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WORKING IN DENMARK

‘Non-Western’ Danish employment levels hit record level

More people than ever before from ‘non-Western’ countries are now active on the Danish labour market.

'Non-Western' Danish employment levels hit record level
Danish employment in the 'non-Western' demographic is at a record high. Photo by Parker Byrd on Unsplash

New figures from national agency Statistics Denmark, analysed by trade union Dansk Metal, show employment rates among people from backgrounds considered ‘non-Western’ are historically high.

The figures show that 58.7 percent of non-Western immigrants aged between 15 and 64 were in salaried employment in Denmark in the first quarter of 2022.

That represents the highest figure at any point during the 14 years it has been recorded.

Dansk Metal’s senior economist Erik Bjørsted called the data ”really positive”.

“Historically, non-Western immigrants have regrettably had a very weak connection to the labour market. They are also still behind employment rates of Danes,” Bjørsted said.

“But they are narrowing the gap, so we are definitely on the right track,” he said.

Favourable conditions on the Danish labour market are partly to thank for the positive trend, he noted.

In official data, Denmark categorises all EU and EEA countries, along with Andorra, Australia, Canada, Monaco, New Zealand, San Marino, the United Kingdom, United States and the Vatican as ‘Western’. Everywhere else is ‘non-Western’.

The ‘non-Western’ categorisation is sometimes further divided into MENAPT (Middle East, North Africa, Pakistan and Turkey) and all other non-Western countries.

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WORKING IN DENMARK

Danish businesses repeat call for foreign workers amid labour shortage

Local authorities and a major business interest organisation have urged Denmark’s government to address a labour shortage.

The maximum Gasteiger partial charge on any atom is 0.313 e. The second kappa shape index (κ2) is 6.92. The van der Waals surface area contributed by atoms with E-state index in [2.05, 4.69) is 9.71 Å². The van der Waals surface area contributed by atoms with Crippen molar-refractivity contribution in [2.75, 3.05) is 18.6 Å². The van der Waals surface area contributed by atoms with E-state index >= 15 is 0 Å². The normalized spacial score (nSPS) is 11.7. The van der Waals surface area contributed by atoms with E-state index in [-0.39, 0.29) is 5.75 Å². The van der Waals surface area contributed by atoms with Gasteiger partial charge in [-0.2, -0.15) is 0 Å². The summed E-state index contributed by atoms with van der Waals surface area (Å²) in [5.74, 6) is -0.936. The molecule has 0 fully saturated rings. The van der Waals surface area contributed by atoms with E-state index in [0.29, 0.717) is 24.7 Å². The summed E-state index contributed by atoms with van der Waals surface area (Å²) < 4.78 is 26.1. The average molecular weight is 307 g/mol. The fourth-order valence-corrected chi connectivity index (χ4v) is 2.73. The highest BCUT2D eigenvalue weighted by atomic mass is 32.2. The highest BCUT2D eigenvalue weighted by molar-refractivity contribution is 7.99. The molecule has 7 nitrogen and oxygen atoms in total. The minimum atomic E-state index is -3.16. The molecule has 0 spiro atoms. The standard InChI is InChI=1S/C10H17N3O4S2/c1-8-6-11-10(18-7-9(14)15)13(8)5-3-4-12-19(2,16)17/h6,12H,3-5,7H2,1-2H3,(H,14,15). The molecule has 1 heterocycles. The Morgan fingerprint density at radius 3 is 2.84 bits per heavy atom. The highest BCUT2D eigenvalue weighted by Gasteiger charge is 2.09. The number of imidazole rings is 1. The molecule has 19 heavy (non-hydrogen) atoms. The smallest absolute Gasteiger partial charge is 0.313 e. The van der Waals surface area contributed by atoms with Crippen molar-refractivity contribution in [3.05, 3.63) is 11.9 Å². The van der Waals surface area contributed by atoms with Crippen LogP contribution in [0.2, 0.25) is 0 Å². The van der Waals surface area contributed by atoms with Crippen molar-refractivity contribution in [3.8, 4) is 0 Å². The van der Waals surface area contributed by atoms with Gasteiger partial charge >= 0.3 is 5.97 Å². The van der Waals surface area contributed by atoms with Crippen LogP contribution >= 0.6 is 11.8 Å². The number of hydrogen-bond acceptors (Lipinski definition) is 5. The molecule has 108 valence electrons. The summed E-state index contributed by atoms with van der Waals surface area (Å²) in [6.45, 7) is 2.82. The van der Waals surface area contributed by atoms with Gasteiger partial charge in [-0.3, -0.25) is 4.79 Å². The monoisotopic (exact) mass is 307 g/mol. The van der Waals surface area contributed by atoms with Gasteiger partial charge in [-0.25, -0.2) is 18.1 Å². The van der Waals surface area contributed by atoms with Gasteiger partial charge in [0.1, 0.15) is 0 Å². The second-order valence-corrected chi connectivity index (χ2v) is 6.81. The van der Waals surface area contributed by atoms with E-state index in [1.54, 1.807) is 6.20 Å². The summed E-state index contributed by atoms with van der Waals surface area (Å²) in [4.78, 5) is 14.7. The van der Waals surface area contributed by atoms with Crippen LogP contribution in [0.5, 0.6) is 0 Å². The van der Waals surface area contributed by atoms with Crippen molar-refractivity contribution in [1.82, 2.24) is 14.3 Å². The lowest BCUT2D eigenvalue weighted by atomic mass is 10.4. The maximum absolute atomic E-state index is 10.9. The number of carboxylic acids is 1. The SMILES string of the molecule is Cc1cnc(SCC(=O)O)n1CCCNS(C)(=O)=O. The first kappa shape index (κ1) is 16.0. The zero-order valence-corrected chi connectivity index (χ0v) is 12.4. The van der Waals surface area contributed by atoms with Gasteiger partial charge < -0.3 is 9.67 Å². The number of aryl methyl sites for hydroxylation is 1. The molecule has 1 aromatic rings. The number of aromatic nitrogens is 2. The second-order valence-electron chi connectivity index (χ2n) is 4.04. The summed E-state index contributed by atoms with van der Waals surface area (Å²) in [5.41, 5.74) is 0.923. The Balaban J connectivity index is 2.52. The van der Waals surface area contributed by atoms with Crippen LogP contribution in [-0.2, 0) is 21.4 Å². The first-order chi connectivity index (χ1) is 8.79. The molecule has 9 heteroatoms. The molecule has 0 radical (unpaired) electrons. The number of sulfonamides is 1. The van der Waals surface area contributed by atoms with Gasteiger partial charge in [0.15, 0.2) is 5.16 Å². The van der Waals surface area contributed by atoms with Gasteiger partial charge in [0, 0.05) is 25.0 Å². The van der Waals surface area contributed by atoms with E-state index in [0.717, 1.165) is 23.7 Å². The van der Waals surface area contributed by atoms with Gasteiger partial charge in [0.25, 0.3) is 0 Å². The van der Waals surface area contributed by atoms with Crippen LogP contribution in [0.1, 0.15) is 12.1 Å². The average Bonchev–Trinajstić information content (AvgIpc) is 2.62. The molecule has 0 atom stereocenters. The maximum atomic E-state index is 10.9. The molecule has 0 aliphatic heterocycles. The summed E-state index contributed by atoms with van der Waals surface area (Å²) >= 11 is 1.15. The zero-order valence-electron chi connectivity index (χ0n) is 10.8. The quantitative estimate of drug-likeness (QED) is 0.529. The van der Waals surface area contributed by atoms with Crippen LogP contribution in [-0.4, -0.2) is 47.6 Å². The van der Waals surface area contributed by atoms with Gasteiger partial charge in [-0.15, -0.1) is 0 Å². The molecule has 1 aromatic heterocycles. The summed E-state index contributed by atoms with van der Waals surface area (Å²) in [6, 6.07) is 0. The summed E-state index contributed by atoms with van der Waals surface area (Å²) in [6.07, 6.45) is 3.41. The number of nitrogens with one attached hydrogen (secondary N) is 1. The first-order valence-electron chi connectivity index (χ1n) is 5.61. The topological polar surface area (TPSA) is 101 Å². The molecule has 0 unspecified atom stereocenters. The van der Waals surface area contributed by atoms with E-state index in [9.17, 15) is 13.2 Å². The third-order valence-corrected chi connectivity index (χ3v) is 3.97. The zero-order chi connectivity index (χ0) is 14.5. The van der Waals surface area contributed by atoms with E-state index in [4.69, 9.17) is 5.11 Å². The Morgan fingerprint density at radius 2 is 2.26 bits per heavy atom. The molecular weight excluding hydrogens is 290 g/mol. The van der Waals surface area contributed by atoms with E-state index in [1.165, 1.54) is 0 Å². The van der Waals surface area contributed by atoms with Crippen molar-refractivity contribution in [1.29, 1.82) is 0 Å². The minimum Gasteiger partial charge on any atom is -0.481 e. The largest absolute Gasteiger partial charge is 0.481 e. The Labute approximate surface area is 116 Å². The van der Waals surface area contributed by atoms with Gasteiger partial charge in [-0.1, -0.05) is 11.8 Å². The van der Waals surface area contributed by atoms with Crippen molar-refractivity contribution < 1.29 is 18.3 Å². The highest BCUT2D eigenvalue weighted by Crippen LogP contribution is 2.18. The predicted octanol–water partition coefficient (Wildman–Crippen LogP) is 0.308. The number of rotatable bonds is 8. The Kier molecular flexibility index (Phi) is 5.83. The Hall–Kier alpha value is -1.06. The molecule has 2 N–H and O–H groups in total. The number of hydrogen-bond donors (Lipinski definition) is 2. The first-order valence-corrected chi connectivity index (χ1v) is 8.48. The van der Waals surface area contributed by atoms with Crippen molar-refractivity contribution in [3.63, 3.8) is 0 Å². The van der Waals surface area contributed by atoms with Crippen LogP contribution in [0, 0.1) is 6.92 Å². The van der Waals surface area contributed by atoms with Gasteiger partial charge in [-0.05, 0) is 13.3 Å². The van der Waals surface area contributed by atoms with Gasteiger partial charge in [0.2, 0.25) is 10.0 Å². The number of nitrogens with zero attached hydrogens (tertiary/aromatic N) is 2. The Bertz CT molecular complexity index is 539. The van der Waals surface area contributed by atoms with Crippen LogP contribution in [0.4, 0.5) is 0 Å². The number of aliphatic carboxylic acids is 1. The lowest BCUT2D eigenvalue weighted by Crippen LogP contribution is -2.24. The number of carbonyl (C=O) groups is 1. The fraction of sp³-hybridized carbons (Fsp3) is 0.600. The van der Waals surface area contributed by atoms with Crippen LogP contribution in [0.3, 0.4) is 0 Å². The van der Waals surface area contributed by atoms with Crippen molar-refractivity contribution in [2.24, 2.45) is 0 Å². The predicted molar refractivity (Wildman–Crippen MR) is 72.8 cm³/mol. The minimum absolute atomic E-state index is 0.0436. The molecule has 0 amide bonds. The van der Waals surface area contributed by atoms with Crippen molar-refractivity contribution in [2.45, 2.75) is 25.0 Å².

Danish businesses repeat call for foreign workers amid labour shortage

Unmet demand for labour in both private businesses and the public sector has reached a crisis point, according to an appeal to the government to reach a broader labour agreement. 

Parliament must renew its efforts to find a new national compromise which will secure more labour, the National Association of Municipalities (Kommunernes Landsforening, KL) and the Confederation of Danish Industry (Dansk Industri, DI) said according to financial media Finans.

“The parties [in parliament] must be honest with voters and start a completely different and strict prioritisation of what the public sector can offer people,” mayor and KL chairperson Martin Damm told news wire Ritzau.

“Otherwise, the parties must find the labour needed for private companies to provide growth and wellbeing, and for us at municipalities to have the staff and economy to deliver the services people expect,” he said.

The municipalities will need 44,000 additional employees by 2030 due to increasing numbers of children and elderly in the population, according to KL.

Short the lack of labour persist, municipal governments could be forced to reduce the priority of services such as cleaning for elderly residents, according to Damm.

Danish businesses are finding it harder than ever to recruit staff and could hire 38,000 new workers immediately if they were available, according to DI, which represents the interests of about 19,000 Danish companies. 

Lars Sandahl Sørensen, managing director of DI, firmly believes the answer to the labour shortage lies outside Danish borders. 

“We will need many more foreigners,” Sørensen told Finans.

“It is not about getting cheap labour, but about getting people at all. We are in a situation where we do not have employees to carry out the things on green conversion that we have already decided to do, and that we would like to do on health and welfare,” he said.

Employment minister Peter Hummelgaard told Finans that the government agreed a deal on international recruitment shortly before the summer break.

READ MORE: How can you get a work permit in Denmark if you aren’t an EU national? 

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